The crush of meatflesh oozing out of the Red Line at Addison.
The bars. The crowds. The water bottle and bootleg T-shirt vendors hawking wares and the how-are-they-not-arrested scalpers yelling “Tickets! Tickets! I got extra!” from their pre-arranged Wrigley stoops.
Slow cruises of suburbanite SUVs trickling slowly, slowly down Clark looking for that holiest of Grails, a cheap parking spot by the field.
The smell of booze and pre-event jitters, to be replaced later that night with the stink of horse flops from the Chicago Police Mounted Patrol Unit’s rides.
The cottage industries that surround the ballpark were ready to go, from the street vendors and screaming scalpers to the bars to the neighbors-turned-parking-attendants. They were ready as they are 81 home games a year for a crowd of fans to slurp into the neighborhood by train or car and then hollow out to suburbia once their deed was done.
It was the perfect scene for a day of Cubs baseball at Wrigley Field.
But it wasn’t baseball. The economic driver of stadium, neighborhood and booze, cops, scalpers and bootleg street-sold T-shirts was the music of James Taylor with special guest Jackson Browne.
Like a diesel car converted to run on sunflower oil, the neighborhood accepted its new folk-rock fuel.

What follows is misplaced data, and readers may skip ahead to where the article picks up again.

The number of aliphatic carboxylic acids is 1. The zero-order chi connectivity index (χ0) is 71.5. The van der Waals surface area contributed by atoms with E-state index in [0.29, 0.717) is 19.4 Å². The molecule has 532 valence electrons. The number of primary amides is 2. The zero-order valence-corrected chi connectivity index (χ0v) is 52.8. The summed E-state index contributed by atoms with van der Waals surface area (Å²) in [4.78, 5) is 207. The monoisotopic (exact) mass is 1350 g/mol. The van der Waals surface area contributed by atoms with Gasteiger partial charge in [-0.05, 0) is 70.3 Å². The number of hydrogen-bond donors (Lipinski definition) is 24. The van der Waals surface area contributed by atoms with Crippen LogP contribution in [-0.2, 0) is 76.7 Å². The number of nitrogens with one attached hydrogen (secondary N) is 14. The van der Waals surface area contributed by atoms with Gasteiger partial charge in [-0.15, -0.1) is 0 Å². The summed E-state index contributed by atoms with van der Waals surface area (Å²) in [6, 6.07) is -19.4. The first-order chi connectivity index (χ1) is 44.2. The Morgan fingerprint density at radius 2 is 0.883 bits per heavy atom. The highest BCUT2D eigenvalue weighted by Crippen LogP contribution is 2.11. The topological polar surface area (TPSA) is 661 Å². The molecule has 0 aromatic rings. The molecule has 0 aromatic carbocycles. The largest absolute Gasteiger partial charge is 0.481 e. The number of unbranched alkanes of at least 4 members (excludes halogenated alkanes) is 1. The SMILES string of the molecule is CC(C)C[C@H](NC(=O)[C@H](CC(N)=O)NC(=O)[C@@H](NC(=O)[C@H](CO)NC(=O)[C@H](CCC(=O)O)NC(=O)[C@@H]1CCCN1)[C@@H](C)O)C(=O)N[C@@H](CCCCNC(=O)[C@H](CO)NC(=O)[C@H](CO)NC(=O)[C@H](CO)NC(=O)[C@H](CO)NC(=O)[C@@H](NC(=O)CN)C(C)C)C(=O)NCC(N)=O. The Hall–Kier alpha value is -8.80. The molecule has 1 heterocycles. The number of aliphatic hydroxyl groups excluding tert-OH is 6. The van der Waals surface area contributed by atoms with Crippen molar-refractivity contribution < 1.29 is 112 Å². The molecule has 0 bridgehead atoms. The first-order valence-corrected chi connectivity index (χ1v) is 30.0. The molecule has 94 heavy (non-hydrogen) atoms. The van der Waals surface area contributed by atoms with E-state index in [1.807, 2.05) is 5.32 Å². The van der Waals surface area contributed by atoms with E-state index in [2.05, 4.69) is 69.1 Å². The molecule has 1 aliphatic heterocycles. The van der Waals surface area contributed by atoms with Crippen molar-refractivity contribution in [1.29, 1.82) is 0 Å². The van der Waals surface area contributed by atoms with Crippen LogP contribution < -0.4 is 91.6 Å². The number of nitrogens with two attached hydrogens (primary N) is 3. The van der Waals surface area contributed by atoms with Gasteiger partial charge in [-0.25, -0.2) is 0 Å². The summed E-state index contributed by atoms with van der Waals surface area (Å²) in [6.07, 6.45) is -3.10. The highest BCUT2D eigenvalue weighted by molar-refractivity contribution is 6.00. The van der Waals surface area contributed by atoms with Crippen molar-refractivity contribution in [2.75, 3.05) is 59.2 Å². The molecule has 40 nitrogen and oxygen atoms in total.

The scalpers offered folkie tix instead of views to the current leader in the National League Central standings. “Browne” and “Taylor” replaced “Arrieta” and “Rizzo” on the bootleg shirts. The pre-stadium drunks pre-emptively warbled “Fire and Rain” instead of “Go Cubs Go” or “Take Me Out…” as they ambled to the field.
I guess I shouldn’t have been surprised the area adapted, that the rooftop owners still sold tickets and the bro bars still sold overpriced beer.
The first concert at the stadium was in 1922, although they didn’t become a regular feature until Jimmy Buffett kicked off a regular series in 2005. (I know what you’re thinking: “Did he play ‘Margaritaville’?” He played “Margaritaville”!)
I should be surprised that I was surprised, that a street vendor’s bills still need to be met more than 81 home games a year, that life around this strange, magnetic park, a place made of nostalgia and ivy, existed for a night without the team.
It felt odd to hear singing from the park that wasn’t the national anthem, or to hear cheers not for runs.
But it was weirder still to see all the trappings of economy around this stadium knowing good and well the Cubbies were 725 miles away, playing their game to a different crowd.